Nightmarish Conjurings: Oh yeah, it definitely flowed together really well, you couldn’t really tell the transitions between the real actor and it exploding (laughs).

FH: And it’s such a stupid effect anyway. I didn’t want any blood, I didn’t want it to look like I was killing people- I wanted it to look like some weird Fourth of July celebration with fire works going off. It really was a lot of fun. What was also creepy was, when they were exploding, we didn’t know how much ammo to put in those things. We’d be on the set, and these flaming body parts of these mannequins would be falling on us. It was actually very funny, and the mess in the room at the end where you see all the parts, that was really what it looked like. Oh god, that was funny.

Nightmarish Conjurings: Yeah, that’s awesome! Out of all of your films, which would you say is your favorite? I know that can be a tough question. 

FH: That’s like asking a mother what’s your favorite child (laughs). For years it was always Brain Damage, but I’ve become partial now to switching it to Bad Biology. It’s just so beyond the pale. If I hadn’t made that and just saw that film, I’d be saying what the hell is going on with this director? I just thought it was, I dunno – I hadn’t made a film in sixteen years and I thought, well if I’m going to make one then I’m going to make one that is really going to just go crazy. So, that’s really kind of my favorite right now.

Nightmarish Conjurings: Very Nice. You have a new documentary coming out at the end of this month, can you tell us about that?

FH: It actually premiered Saturday at a festival called What the Fest?! It went over great, it’s called Boiled Angels: The Trial of Mike Diana. And it’s about the only artist ever convicted of obscenity in the United States for his own art. It happened in 1994 in Florida, and his work is definitely not P.C., and it was raw and graphic, but they’re just drawings. He’s not making any crime, he’s just making pictures, and they wanted to put him in jail for three years. It’s like, how could this have happened? I actually didn’t know what happened, because the internet was just in its earliest stages. There was only message groups, no dot coms. I was friends with Mike Diana, and after about six months, he casually said something about the trial and he was telling me how they put him in jail for drawing pictures. This whole thing didn’t make sense to me, and the moment he left I went on to google and it was worse than he had even said. I knew that there was a real story here, so I thought it should be turned into a movie. This is a beautiful example of how you’re supposed to have first amendment rights and if you draw a dirty picture you’re going to get sent to jail? Huh, what? And if you don’t like the drawing, then don’t look at it. There were also only sixty to three hundred copies probably sold to adults only through the mail, so it’s not like it was available to a majority of the public. It’s an amazing, it really is.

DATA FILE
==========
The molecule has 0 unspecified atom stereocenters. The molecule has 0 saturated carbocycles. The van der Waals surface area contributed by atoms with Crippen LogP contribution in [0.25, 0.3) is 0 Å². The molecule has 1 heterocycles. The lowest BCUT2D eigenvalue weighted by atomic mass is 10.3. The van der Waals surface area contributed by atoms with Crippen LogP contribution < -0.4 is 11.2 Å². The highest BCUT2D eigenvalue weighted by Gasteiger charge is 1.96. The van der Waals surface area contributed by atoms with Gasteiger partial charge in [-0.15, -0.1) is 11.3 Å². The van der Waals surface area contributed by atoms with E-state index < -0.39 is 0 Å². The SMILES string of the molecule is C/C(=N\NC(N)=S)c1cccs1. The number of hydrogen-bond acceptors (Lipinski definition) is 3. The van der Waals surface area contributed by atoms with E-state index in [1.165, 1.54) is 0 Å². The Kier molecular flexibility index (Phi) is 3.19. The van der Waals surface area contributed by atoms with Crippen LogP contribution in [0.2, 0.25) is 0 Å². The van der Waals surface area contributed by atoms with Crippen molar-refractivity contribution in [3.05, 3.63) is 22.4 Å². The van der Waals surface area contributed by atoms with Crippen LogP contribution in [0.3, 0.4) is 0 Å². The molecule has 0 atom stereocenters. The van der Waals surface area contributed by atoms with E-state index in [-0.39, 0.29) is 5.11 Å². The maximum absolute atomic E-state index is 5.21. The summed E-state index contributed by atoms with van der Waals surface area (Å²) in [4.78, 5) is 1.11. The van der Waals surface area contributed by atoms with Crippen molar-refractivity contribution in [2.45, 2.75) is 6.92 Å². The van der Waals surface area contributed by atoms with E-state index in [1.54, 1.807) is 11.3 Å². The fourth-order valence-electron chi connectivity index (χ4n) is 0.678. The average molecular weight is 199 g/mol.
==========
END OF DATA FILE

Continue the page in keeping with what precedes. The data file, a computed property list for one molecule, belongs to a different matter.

Nightmarish Conjurings: Yeah, I definitely can’t wait to see it. I also love your film called Chasing Banksy.

FH: It was actually called The Art Thieves, and somebody told us right before we put it out to make it more commercial and change the title to Chasing Banksy. The producer was then told this, so the producer changed it and then all of a sudden, there’s another movie out called Saving Banksy, and then two other Banksy documentaries, so… whoops! I decided to pull it and take it off the market for a year and we will put it back out under it’s real title and we will follow that with the Mike Diana doc. So, two films about art!

Nightmarish Conjurings: Definitely, and that’s what I love. That’s right up my alley. So, what’s your favorite exploitation film? 

FH: Oh god, I have so many. And it’s unfair because I’d give a different title every day of the week. It depends on how I wake up that day, and that will determine whether my favorite exploitation film is Blood Freak or The Godmonster of Indian Flats. But it’s all I live for, is those films. The stranger they are, the more I love them. Good or bad makes no difference to me, I just want to see something that is completely surreal and out of its mind.

Still from BOILED ANGELS
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Abigail Braman

Abigail is a macabre and horror artist, primarily working in oil paints and found objects, and does freelance writing for both Nightmarish Conjurings and Pophorror. She loves all-things horror, animation, and art history, and is currently working on her first dark stop-motion animated horror short film, Cadillac Dust. Abigail is also very passionate about music, having used to play the banjo, guitar, and sing in a band called The Killer Pines. When she's not either painting, writing, working, or watching movies while doing all of these things, she's probably sleeping, or cuddling with Claude the cat (or both).
Abigail Braman